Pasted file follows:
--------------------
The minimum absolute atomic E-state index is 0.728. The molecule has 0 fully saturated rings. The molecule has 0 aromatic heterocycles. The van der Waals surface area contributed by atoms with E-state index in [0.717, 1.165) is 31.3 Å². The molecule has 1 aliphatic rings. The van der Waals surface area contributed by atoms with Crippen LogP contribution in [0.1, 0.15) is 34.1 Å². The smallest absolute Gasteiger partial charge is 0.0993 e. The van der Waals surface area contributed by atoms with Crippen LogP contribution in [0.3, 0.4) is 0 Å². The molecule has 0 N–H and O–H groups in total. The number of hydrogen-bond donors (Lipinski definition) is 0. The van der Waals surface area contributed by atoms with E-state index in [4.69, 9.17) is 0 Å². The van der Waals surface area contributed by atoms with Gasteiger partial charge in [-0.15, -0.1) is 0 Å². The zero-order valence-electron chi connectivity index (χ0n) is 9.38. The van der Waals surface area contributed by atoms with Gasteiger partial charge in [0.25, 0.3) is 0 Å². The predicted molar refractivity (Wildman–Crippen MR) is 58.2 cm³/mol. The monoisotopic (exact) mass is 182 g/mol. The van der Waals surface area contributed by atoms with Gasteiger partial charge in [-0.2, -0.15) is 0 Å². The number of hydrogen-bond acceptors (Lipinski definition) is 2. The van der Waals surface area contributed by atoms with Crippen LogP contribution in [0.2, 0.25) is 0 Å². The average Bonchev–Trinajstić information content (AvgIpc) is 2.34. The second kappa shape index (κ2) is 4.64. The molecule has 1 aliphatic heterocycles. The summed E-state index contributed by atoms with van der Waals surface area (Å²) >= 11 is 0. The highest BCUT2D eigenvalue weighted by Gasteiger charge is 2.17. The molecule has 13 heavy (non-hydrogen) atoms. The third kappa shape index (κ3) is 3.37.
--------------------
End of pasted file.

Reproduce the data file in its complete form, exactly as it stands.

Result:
The minimum absolute atomic E-state index is 0.728. The molecule has 0 fully saturated rings. The molecule has 0 aromatic heterocycles. The van der Waals surface area contributed by atoms with E-state index in [0.717, 1.165) is 31.3 Å². The molecule has 1 aliphatic rings. The van der Waals surface area contributed by atoms with Crippen LogP contribution in [0.1, 0.15) is 34.1 Å². The smallest absolute Gasteiger partial charge is 0.0993 e. The van der Waals surface area contributed by atoms with Crippen LogP contribution in [0.3, 0.4) is 0 Å². The molecule has 0 N–H and O–H groups in total. The number of hydrogen-bond donors (Lipinski definition) is 0. The van der Waals surface area contributed by atoms with E-state index in [4.69, 9.17) is 0 Å². The van der Waals surface area contributed by atoms with Gasteiger partial charge in [-0.15, -0.1) is 0 Å². The zero-order valence-electron chi connectivity index (χ0n) is 9.38. The van der Waals surface area contributed by atoms with Gasteiger partial charge in [0.25, 0.3) is 0 Å². The predicted molar refractivity (Wildman–Crippen MR) is 58.2 cm³/mol. The monoisotopic (exact) mass is 182 g/mol. The van der Waals surface area contributed by atoms with Gasteiger partial charge in [-0.2, -0.15) is 0 Å². The number of hydrogen-bond acceptors (Lipinski definition) is 2. The van der Waals surface area contributed by atoms with Crippen LogP contribution in [0.2, 0.25) is 0 Å². The average Bonchev–Trinajstić information content (AvgIpc) is 2.34. The second kappa shape index (κ2) is 4.64. The molecule has 1 aliphatic heterocycles. The summed E-state index contributed by atoms with van der Waals surface area (Å²) >= 11 is 0. The highest BCUT2D eigenvalue weighted by Gasteiger charge is 2.17. The molecule has 13 heavy (non-hydrogen) atoms. The third kappa shape index (κ3) is 3.37.